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Some Schools Seen Backsliding

Supreme Court's January ruling in Oklahoma City case sets broad guidelines for lower courts. DESEGREGATION

AT a time when South Africa is starting to consider allowing blacks and whites to attend school together, American schools are losing the gains they made in school desegregation, say black desegregation experts. ``The percentage of black students attending predominantly black schools in 1991 is about the same as it was in 1970,'' says Audrey Fisher, education specialist for the National Association for the Advancement of Colored People (NAACP).

The Supreme Court considers the issue sufficiently important to have chosen to hear two cases within the past year. One, a ruling in January on the status of the Oklahoma City school district, is considered a landmark case.

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The 1954 Supreme Court decision, Brown v. Board of Education, made segregated schools illegal. Court orders starting in the 1960s required districts with dual schools to develop desegregation plans, including mandatory busing. But many of those school districts that were later found to be sufficiently desegregated to have ``unitary'' status, are rapidly becoming resegregated, says Dr. Fisher. Officials of some districts don't even know they are under court order and are doing nothing to comply with it. ``Housing and populations continue to shift and school districts not taking positive action to keep up with the changes,'' she says.

Charles Willie, a Harvard University professor of education and urban studies, says that school districts that aren't completely desegregated are being found unitary by the courts. Milwaukee's plan, he says, left no schools all-white, but 20 schools all-black. St. Louis and Atlanta did the same thing.

David Armor, a visiting professor of sociology at Rutgers University, and a desegregation expert, says there is a split in public thought over the real intent of Brown v. Board of Education. In his opinion it was to dismantle segregation and annul state laws that required segregated schools. Others feel, he says, that the intent was to integrate all schools. The difference between those two views is keeping the issue from being clearly settled, says Armor.

Those opposed to busing to achieve desegregation are encouraged by the Oklahoma City case. It that made it easier for school systems to be released from court-ordered busing if they had made all ``practicable'' efforts to end ``vestiges'' of segregation. But the high court left it up to lower courts to define terms.

The court has also agreed to hear a case in Georgia that may go a different direction. A federal appeals court in Atlanta decided that the DeKalb County school district could not be freed from the busing order because all aspects of school life - faculty, staff, transportation, extracurricular activities, student assignments, and facilities - also had to be desegregated at the same time.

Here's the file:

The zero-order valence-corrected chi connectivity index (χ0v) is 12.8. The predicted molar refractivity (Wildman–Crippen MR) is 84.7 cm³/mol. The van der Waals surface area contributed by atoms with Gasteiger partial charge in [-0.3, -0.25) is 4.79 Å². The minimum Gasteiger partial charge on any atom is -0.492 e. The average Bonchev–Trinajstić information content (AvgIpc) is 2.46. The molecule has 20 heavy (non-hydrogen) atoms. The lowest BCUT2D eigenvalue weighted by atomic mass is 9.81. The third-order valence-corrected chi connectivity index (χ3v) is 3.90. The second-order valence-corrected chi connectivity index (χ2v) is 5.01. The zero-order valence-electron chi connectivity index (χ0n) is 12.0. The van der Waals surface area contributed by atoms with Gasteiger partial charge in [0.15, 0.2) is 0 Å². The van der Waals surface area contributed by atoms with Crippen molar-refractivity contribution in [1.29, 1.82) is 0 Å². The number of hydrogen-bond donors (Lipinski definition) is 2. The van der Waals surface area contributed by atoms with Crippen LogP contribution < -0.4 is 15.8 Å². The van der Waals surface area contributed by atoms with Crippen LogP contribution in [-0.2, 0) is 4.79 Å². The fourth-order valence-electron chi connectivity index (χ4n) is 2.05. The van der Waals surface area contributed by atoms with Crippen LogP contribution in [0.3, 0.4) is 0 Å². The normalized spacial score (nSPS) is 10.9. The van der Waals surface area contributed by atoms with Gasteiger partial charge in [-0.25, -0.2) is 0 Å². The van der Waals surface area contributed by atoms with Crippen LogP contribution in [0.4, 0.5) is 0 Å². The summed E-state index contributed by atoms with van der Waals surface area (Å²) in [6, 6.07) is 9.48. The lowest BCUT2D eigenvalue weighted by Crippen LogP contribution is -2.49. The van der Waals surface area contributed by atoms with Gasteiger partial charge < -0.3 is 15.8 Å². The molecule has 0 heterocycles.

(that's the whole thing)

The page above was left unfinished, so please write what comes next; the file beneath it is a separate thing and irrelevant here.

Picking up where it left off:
FISHER says the Justice Department, which is in charge of making sure school districts are in compliance with court orders, are not aggressively going after districts not in compliance, and has encouraged districts that feel they have achieved unitary status to let the department know.

``We're anticipating that school boards will see how they stack up [to the Oklahoma City case],'' says Amy Casner, spokeswoman for the Justice Department. ``If they want to exit a decree or exit a federally mandated busing program we would certainly give them a fair hearing.''

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There are 470 school districts under federal consent decrees, says Ms. Casner, who refused to say how many were seeking to exit those decrees.

Dr. Willie says the 1954 decision was problematic from the start. Giving local school boards which had created segregated schools the responsibility of dismantling them, in effect ``put the fox in charge of the chickens after the fox was caught stealing them,'' he says.

Under the Civil Rights Act, many districts were ordered by the courts to adopt busing plans to achieve desegregation. White parents responded by moving elsewhere, sending their children to private schools, or building their own, separate schools.

Black parents had their own problems with it. Too often, says Fisher, ``it was their children who had to get up early, travel for hours, arrive at school tired and hungry.'' The burden of busing fell upon black children.

Willie says busing is a false issue. ``It's just transportation. We use transportation to go to and from churches, jobs, etc. Health centers, jobs, and churches don't operate on a neighborhood basis, why should schools? Busing has no relationship to the quality of education. It's sad to see an entire nation fall for propaganda of busing, as if that was important to learning.''

Alternatives to busing have been developed: redistricting; magnet schools, which attract students on the basis of the schools' focus on specific subjects; or the choice method, whereby parents can choose which schools their children attend.

Drs. Armor and Willie have both helped districts create desegregation plans, although on opposite sides of the ideological fence. Willie favors a ``controlled choice'' system in which 90 percent of students get their first or second choice of schools within a school district, but the school district has the final word. Armor says controlled choice is mandatory busing in disguise and that the figures do not take into account the parents who decide to pull their children out of the school system.

Little Rock, Ark., rejected a controlled choice plan after a year.

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